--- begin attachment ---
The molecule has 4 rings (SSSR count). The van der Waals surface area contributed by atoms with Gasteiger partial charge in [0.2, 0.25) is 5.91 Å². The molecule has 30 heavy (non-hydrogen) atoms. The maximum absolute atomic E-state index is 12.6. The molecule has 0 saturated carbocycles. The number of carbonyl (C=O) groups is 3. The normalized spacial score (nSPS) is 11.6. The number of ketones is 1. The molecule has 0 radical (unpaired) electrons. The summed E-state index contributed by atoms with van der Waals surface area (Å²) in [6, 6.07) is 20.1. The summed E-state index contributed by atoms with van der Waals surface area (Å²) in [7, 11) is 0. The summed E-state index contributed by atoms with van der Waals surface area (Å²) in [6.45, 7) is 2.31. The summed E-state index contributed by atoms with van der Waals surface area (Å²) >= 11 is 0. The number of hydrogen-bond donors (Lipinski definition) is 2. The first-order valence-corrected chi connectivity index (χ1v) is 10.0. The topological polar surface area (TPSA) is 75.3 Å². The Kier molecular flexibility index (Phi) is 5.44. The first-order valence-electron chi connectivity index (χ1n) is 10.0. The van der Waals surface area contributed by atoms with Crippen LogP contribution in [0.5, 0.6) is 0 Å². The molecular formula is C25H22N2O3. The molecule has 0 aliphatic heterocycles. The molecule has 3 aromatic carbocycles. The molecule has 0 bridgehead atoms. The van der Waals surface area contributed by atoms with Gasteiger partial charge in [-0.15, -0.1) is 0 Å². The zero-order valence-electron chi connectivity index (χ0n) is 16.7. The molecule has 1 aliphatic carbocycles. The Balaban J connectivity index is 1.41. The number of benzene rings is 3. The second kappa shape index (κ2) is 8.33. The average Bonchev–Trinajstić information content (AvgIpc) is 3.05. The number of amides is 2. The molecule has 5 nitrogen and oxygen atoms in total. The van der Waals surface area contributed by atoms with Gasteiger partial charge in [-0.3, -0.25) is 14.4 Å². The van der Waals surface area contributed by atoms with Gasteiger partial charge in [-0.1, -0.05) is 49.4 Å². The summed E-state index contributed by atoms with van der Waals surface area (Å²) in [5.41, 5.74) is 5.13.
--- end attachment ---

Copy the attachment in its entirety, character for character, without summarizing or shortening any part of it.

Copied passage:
The molecule has 4 rings (SSSR count). The van der Waals surface area contributed by atoms with Gasteiger partial charge in [0.2, 0.25) is 5.91 Å². The molecule has 30 heavy (non-hydrogen) atoms. The maximum absolute atomic E-state index is 12.6. The molecule has 0 saturated carbocycles. The number of carbonyl (C=O) groups is 3. The normalized spacial score (nSPS) is 11.6. The number of ketones is 1. The molecule has 0 radical (unpaired) electrons. The summed E-state index contributed by atoms with van der Waals surface area (Å²) in [6, 6.07) is 20.1. The summed E-state index contributed by atoms with van der Waals surface area (Å²) in [7, 11) is 0. The summed E-state index contributed by atoms with van der Waals surface area (Å²) in [6.45, 7) is 2.31. The summed E-state index contributed by atoms with van der Waals surface area (Å²) >= 11 is 0. The number of hydrogen-bond donors (Lipinski definition) is 2. The first-order valence-corrected chi connectivity index (χ1v) is 10.0. The topological polar surface area (TPSA) is 75.3 Å². The Kier molecular flexibility index (Phi) is 5.44. The first-order valence-electron chi connectivity index (χ1n) is 10.0. The van der Waals surface area contributed by atoms with Crippen LogP contribution in [0.5, 0.6) is 0 Å². The molecular formula is C25H22N2O3. The molecule has 0 aliphatic heterocycles. The molecule has 3 aromatic carbocycles. The molecule has 0 bridgehead atoms. The van der Waals surface area contributed by atoms with Gasteiger partial charge in [-0.15, -0.1) is 0 Å². The zero-order valence-electron chi connectivity index (χ0n) is 16.7. The molecule has 1 aliphatic carbocycles. The Balaban J connectivity index is 1.41. The number of benzene rings is 3. The second kappa shape index (κ2) is 8.33. The average Bonchev–Trinajstić information content (AvgIpc) is 3.05. The number of amides is 2. The molecule has 5 nitrogen and oxygen atoms in total. The van der Waals surface area contributed by atoms with Gasteiger partial charge in [-0.3, -0.25) is 14.4 Å². The van der Waals surface area contributed by atoms with Gasteiger partial charge in [-0.1, -0.05) is 49.4 Å². The summed E-state index contributed by atoms with van der Waals surface area (Å²) in [5.41, 5.74) is 5.13.